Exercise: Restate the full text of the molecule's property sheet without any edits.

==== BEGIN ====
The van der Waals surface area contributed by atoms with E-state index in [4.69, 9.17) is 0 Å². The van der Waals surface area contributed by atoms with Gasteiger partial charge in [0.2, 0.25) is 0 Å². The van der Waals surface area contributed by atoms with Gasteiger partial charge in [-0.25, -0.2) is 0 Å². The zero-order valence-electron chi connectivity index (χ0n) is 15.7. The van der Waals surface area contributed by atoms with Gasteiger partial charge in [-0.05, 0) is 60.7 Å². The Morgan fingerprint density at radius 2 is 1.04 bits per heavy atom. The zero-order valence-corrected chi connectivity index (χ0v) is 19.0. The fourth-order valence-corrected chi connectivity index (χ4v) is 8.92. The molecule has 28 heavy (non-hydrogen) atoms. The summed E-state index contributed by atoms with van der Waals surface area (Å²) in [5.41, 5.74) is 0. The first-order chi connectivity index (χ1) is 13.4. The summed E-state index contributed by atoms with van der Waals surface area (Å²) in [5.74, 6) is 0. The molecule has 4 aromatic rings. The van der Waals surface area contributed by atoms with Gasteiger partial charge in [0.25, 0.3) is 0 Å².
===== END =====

The van der Waals surface area contributed by atoms with E-state index in [4.69, 9.17) is 0 Å². The van der Waals surface area contributed by atoms with Gasteiger partial charge in [0.2, 0.25) is 0 Å². The van der Waals surface area contributed by atoms with Gasteiger partial charge in [-0.25, -0.2) is 0 Å². The zero-order valence-electron chi connectivity index (χ0n) is 15.7. The van der Waals surface area contributed by atoms with Gasteiger partial charge in [-0.05, 0) is 60.7 Å². The Morgan fingerprint density at radius 2 is 1.04 bits per heavy atom. The zero-order valence-corrected chi connectivity index (χ0v) is 19.0. The fourth-order valence-corrected chi connectivity index (χ4v) is 8.92. The molecule has 28 heavy (non-hydrogen) atoms. The summed E-state index contributed by atoms with van der Waals surface area (Å²) in [5.41, 5.74) is 0. The first-order chi connectivity index (χ1) is 13.4. The summed E-state index contributed by atoms with van der Waals surface area (Å²) in [5.74, 6) is 0. The molecule has 4 aromatic rings. The van der Waals surface area contributed by atoms with Gasteiger partial charge in [0.25, 0.3) is 0 Å².